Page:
I used rice for the filler, but did not pre-cook it.  I soaked the Basmati for several hours and put it in raw, so the juices of the vegetables and meat could soak into it as everything baked.  The rice did cook, so that experiment is a success.

*1 small eggplant, cut up
1 carrot, chopped
*1/2 onion, chopped
*1 ear of corn
salt and pepper
1 egg
1/4 C dry rice
1 lb 80/20 ground beef
*1/4 C ketchup

1.  Early in the day, soak the rice in 1 C water.  Drain and toss in the food processor.

2.  Preheat oven to 325º.  To the rice, add eggplant, carrot, and onion.  Scrape the kernels off the ear of corn and add.  Run the processor until the veggies are a coarse paste.
3.  Add ground beef, egg, and ketchup.  Process again until uniform.  Spread in a loaf pan and bake until internal temperature reaches 160º, about one hour.  It's ok to drain off the juices after about 45 minutes.  There will still be enough in there to finish cooking the rice.  Let loaf sit for 10 minutes to rest and reach 165º.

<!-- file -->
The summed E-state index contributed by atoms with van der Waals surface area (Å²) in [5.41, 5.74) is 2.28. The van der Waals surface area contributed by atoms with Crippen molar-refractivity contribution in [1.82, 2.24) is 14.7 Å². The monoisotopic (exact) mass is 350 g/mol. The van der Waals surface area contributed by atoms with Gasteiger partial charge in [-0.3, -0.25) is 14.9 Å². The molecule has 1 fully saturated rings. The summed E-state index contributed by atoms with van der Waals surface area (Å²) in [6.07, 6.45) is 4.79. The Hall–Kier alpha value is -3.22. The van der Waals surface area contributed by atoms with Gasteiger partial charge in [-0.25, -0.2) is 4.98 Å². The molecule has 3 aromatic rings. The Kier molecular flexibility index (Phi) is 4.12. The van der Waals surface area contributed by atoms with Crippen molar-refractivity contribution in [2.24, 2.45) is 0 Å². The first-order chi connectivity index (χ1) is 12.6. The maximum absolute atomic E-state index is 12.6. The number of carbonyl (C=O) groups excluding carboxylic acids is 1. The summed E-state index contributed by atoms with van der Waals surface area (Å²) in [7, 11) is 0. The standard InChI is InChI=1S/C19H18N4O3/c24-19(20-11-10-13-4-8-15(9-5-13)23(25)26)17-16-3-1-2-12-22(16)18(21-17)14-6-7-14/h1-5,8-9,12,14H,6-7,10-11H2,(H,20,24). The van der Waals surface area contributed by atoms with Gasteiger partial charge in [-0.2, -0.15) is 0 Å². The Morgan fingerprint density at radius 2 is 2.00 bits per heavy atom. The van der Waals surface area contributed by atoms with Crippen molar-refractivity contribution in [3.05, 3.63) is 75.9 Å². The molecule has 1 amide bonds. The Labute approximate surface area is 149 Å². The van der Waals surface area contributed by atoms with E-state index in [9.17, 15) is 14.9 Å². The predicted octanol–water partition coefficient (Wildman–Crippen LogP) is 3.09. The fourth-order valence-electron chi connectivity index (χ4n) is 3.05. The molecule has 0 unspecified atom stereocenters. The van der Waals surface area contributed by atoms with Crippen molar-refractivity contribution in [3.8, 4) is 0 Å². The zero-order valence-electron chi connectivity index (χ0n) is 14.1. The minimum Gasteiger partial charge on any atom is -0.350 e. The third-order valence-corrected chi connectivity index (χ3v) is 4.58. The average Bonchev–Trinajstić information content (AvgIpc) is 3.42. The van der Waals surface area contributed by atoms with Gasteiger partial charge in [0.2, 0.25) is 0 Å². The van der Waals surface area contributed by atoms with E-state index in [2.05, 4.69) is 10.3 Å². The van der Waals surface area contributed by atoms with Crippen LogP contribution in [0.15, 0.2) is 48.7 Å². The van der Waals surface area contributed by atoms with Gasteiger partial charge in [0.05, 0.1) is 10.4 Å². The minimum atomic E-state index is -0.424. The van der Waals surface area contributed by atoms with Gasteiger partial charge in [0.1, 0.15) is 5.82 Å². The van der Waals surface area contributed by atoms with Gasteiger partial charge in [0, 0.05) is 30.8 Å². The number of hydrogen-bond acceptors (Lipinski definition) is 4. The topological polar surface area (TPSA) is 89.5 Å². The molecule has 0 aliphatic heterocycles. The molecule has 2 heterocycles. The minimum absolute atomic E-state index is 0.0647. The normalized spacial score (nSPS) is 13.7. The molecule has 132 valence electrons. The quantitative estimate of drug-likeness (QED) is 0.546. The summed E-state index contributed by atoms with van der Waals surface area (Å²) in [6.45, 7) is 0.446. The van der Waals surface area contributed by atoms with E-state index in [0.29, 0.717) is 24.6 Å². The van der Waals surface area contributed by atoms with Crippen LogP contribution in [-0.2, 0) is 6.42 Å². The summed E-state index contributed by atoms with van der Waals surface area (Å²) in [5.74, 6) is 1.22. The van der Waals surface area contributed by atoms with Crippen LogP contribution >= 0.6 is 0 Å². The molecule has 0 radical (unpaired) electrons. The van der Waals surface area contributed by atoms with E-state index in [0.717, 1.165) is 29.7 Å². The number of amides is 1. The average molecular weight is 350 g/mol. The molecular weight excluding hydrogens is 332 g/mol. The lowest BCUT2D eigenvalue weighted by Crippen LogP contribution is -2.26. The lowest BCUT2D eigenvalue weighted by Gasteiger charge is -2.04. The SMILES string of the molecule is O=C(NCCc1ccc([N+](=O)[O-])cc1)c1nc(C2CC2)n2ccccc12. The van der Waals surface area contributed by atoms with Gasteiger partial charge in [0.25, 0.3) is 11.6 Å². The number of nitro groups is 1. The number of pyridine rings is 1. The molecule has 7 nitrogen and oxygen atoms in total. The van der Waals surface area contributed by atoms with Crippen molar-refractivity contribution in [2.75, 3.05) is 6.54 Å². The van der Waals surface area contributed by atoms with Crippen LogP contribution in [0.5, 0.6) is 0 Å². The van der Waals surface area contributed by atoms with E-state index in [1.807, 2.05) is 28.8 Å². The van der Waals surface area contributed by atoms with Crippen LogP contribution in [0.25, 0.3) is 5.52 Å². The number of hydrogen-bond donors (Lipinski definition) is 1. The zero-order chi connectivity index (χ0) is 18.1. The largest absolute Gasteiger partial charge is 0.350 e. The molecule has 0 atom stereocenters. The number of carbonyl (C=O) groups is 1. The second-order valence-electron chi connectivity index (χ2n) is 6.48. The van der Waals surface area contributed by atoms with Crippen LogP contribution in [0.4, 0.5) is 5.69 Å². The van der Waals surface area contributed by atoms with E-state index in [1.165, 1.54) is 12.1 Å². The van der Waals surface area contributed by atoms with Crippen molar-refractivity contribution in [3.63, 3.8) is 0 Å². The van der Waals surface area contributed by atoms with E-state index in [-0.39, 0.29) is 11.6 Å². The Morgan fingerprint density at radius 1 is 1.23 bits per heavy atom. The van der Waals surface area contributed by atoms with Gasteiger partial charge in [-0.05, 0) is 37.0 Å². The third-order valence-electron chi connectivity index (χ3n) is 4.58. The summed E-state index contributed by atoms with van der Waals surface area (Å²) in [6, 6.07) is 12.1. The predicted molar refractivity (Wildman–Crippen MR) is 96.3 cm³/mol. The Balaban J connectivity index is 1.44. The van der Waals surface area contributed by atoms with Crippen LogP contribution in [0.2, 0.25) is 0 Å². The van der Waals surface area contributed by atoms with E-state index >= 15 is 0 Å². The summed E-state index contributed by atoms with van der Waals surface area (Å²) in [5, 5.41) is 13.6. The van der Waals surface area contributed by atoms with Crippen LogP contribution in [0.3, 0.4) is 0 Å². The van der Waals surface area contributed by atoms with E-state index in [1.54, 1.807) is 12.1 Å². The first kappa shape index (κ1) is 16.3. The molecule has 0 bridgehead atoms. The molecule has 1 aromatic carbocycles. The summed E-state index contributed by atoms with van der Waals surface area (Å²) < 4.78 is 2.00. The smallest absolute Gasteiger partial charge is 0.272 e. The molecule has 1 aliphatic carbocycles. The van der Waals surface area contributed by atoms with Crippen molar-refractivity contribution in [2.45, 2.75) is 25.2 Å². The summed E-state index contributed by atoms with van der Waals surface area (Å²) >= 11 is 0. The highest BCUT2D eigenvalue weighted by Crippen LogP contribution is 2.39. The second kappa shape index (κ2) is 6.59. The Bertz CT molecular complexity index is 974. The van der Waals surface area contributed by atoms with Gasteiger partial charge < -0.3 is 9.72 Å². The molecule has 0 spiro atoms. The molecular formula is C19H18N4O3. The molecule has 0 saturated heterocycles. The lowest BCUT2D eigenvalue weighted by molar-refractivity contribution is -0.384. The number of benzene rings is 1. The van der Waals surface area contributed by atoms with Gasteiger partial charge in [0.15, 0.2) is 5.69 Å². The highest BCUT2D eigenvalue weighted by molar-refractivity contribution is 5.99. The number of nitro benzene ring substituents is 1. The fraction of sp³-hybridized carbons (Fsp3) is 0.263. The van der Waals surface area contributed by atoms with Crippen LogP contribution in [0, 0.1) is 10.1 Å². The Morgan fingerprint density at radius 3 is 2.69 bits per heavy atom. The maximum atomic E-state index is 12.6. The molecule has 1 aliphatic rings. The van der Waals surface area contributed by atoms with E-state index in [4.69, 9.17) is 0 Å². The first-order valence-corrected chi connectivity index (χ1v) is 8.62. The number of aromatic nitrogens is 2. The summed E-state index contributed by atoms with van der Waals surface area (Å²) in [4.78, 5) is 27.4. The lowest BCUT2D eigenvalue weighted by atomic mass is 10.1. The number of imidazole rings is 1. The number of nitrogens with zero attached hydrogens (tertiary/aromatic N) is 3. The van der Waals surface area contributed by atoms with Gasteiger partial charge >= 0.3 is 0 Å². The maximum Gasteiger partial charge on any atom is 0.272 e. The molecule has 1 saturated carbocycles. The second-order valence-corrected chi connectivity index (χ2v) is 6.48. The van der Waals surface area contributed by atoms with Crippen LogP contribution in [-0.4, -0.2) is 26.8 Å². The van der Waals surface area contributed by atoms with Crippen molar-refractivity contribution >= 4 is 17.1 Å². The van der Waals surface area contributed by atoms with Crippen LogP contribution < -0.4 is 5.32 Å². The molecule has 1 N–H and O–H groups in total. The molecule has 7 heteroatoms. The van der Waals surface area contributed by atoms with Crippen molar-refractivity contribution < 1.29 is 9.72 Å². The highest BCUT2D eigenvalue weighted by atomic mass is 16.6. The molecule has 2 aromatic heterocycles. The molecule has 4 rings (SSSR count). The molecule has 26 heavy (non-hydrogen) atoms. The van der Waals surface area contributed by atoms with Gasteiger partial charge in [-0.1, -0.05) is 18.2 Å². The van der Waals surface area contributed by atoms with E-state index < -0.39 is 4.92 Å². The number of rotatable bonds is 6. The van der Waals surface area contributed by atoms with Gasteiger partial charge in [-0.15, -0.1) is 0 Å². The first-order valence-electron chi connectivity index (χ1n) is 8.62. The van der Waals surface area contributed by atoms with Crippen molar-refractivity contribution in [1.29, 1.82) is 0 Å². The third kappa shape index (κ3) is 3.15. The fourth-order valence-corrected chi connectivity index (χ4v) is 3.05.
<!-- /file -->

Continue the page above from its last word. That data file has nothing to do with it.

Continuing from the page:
4.  Slice and serve.  It may be very soft and break apart.  Given the alternative of a sturdy chunk of meat, I'm cool with that.

Difficulty rating  π

Saturday, September 12, 2015

Lemon Meringue Tarts

Rooting through the pantry doesn't have to mean weird, mish-mash food.  It just means you have to look at what's in there with an open mind.

I have no idea how old the box of graham crackers is, but the "sell by" date was Jan 2013.  It's pie crust now.  One lemon off the tree, an egg before I finish them off, and the rest is pantry staples.

I had debated whether to do these as simple lemon curd tarts, but then I'd have an egg white left over.  Instead, I did a 1/4 recipe of a full sized lemon meringue pie.  Fun with math.

4 graham crackers (8 squares)
2 Tb + 1 tsp butter
4 tsp cornstarch
2 Tb lemon juice
6 Tb water
1 tsp grated lemon zest
1 egg, separated